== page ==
Drug overdose deaths in the United States hit a record high in 2020 with more than 90,000 deaths and have increased by almost 30% since the beginning of the pandemic. Mercy Hospital Ada is combating the rise in addiction and overdose with three lifesaving programs: a drug take-back vault, increased Narcan access at a local community college and hospital withdrawal management services.
One vital way to reduce addiction and overdose in southern Oklahoma is to remove old medications from the community. A drug-take back vault located in the main lobby of Mercy Hospital Ada provides a valuable tool for their disposal.
“It’s essential to provide community members with a safe and secure site to drop off their medications,” said Mike O’Grady, director of pharmacy services at Mercy Hospital Ada. “By giving people a place to properly dispose of their medications, we are minimizing the risk of children or the elderly accidentally taking expired medications, preventing possible diversion and protecting the community’s water supply from improperly disposed of substances. Teenagers are not the only individuals who may raid a drug cabinet at home. The potential for prescription drug abuse is blind to age.”
The vault is not just for prescription pills. Many also discard over-the-counter medications, creams, ointments and more. Between 50 and 100 bottles and tubes of medication are dropped off at the site each week. Some of the drugs are narcotics, while many are regular non-prescription medications that are still dangerous to children and pets.
“Many don’t realize that their unused drugs and medications are considered hazardous waste,” said O’Grady. “You don’t want your family exposed to it.”
Once collected in the drop box, the pharmacy team logs and tracks any narcotics. A chemical solution dubbed the RX Destroyer breaks down the narcotics so they can’t be used again. Any other dangerous drug is made into black waste which is discarded following federally mandated guidelines.
In addition to the drug collection drop box, Mercy is helping increase access to Narcan for local college students at Pontotoc Technology Center. The hospital’s pharmacy and EMS teams have provided overdose kits containing Narcan to the campus and will be offering onsite education on how to administer this lifesaving treatment. Narcan acts as an opioid reversal agent and rapidly reduces the effects of an overdose. It is an essential tool at locations like college campuses where overdoses are typically high.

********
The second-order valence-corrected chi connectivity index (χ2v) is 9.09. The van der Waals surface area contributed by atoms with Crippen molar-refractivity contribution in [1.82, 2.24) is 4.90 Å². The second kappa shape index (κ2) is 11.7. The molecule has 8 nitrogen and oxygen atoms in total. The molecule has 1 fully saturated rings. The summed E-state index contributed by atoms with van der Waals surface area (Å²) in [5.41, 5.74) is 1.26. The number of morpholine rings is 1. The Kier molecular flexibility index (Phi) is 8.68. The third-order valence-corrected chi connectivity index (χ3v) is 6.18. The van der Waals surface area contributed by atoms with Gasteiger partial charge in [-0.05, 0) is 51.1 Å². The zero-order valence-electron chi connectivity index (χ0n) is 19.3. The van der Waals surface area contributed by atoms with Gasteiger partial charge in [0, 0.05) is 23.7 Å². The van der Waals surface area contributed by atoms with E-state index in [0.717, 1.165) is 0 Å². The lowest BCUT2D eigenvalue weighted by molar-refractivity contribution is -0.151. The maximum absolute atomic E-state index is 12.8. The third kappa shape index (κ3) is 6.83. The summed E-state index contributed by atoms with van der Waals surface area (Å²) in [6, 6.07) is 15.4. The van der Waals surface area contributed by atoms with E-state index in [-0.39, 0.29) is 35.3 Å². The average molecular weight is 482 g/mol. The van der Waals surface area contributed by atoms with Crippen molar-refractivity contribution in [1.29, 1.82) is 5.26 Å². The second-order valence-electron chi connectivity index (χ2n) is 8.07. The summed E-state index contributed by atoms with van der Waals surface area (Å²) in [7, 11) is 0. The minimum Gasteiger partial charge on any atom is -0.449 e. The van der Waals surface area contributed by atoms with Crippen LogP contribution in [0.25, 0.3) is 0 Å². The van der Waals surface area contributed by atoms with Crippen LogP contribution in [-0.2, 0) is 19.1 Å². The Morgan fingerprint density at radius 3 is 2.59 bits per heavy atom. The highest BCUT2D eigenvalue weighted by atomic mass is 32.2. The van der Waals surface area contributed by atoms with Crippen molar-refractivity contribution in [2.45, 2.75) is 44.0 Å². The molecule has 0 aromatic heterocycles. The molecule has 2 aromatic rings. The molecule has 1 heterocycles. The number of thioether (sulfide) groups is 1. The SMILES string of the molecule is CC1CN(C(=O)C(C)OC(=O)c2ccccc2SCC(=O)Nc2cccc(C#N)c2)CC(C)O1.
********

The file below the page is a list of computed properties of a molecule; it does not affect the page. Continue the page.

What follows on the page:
Community members already struggling with drug or alcohol addiction can access Mercy Hospital Ada’s BreakThru Medical Withdrawal Program, a medically managed withdrawal service for individuals addicted to alcohol, benzoates and opioids. However, this service is not intended for those addicted to methamphetamines.
A hospital provides the safest environment for withdrawal from drug and alcohol addiction. BreakThru connects patients going through detox with a program coordinator/advocate. Patients are medically stabilized as they work through withdrawal symptoms. They then collaborate with medical staff and the BreakThru coordinator to create a discharge plan that might include rehab or counseling focused on preventing relapse.
“The pandemic was really rough for people struggling with addiction,” said Mindee Todd, Mercy Hospital Ada’s BreakThru Medical Withdrawal Program coordinator. “A lot of people became addicted during the pandemic due to stress, especially to alcohol. We want people to know that this service is here, and we are ready to help them.”
Providing these programs and services is an essential part of Mercy’s values to protect the dignity of each individual created in the image of God, regardless of their struggle with addiction and/or overdose.
“These efforts are part of our Mercy Mission,” said Terence Farrell, president of Mercy Hospital Ada. “It is how we serve the health care needs of our entire community.”
To access the drug take-back vault, enter Mercy Hospital Ada’s main lobby located at 430 N. Monte Vista St.